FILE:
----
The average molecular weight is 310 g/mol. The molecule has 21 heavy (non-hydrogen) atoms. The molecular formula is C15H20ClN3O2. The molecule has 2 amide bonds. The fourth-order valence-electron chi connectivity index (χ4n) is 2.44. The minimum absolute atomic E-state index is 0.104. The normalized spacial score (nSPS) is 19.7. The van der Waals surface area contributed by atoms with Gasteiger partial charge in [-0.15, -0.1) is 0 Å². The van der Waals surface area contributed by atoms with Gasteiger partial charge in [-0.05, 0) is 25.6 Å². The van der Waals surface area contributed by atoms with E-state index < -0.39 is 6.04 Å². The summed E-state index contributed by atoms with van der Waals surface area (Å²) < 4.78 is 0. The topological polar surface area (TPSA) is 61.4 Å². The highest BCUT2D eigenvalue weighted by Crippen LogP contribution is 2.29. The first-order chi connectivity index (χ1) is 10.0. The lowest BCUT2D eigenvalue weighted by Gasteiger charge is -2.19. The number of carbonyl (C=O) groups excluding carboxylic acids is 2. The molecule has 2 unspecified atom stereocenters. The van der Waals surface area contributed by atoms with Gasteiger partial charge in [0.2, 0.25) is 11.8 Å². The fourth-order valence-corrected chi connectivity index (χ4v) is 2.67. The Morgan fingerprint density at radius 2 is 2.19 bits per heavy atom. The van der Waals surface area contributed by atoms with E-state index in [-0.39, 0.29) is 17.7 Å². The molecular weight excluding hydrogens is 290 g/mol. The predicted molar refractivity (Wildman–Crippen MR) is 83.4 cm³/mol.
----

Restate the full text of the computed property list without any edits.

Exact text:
The average molecular weight is 310 g/mol. The molecule has 21 heavy (non-hydrogen) atoms. The molecular formula is C15H20ClN3O2. The molecule has 2 amide bonds. The fourth-order valence-electron chi connectivity index (χ4n) is 2.44. The minimum absolute atomic E-state index is 0.104. The normalized spacial score (nSPS) is 19.7. The van der Waals surface area contributed by atoms with Gasteiger partial charge in [-0.15, -0.1) is 0 Å². The van der Waals surface area contributed by atoms with Gasteiger partial charge in [-0.05, 0) is 25.6 Å². The van der Waals surface area contributed by atoms with E-state index < -0.39 is 6.04 Å². The summed E-state index contributed by atoms with van der Waals surface area (Å²) < 4.78 is 0. The topological polar surface area (TPSA) is 61.4 Å². The highest BCUT2D eigenvalue weighted by Crippen LogP contribution is 2.29. The first-order chi connectivity index (χ1) is 10.0. The lowest BCUT2D eigenvalue weighted by Gasteiger charge is -2.19. The number of carbonyl (C=O) groups excluding carboxylic acids is 2. The molecule has 2 unspecified atom stereocenters. The van der Waals surface area contributed by atoms with Gasteiger partial charge in [0.2, 0.25) is 11.8 Å². The fourth-order valence-corrected chi connectivity index (χ4v) is 2.67. The Morgan fingerprint density at radius 2 is 2.19 bits per heavy atom. The van der Waals surface area contributed by atoms with E-state index in [-0.39, 0.29) is 17.7 Å². The molecular weight excluding hydrogens is 290 g/mol. The predicted molar refractivity (Wildman–Crippen MR) is 83.4 cm³/mol.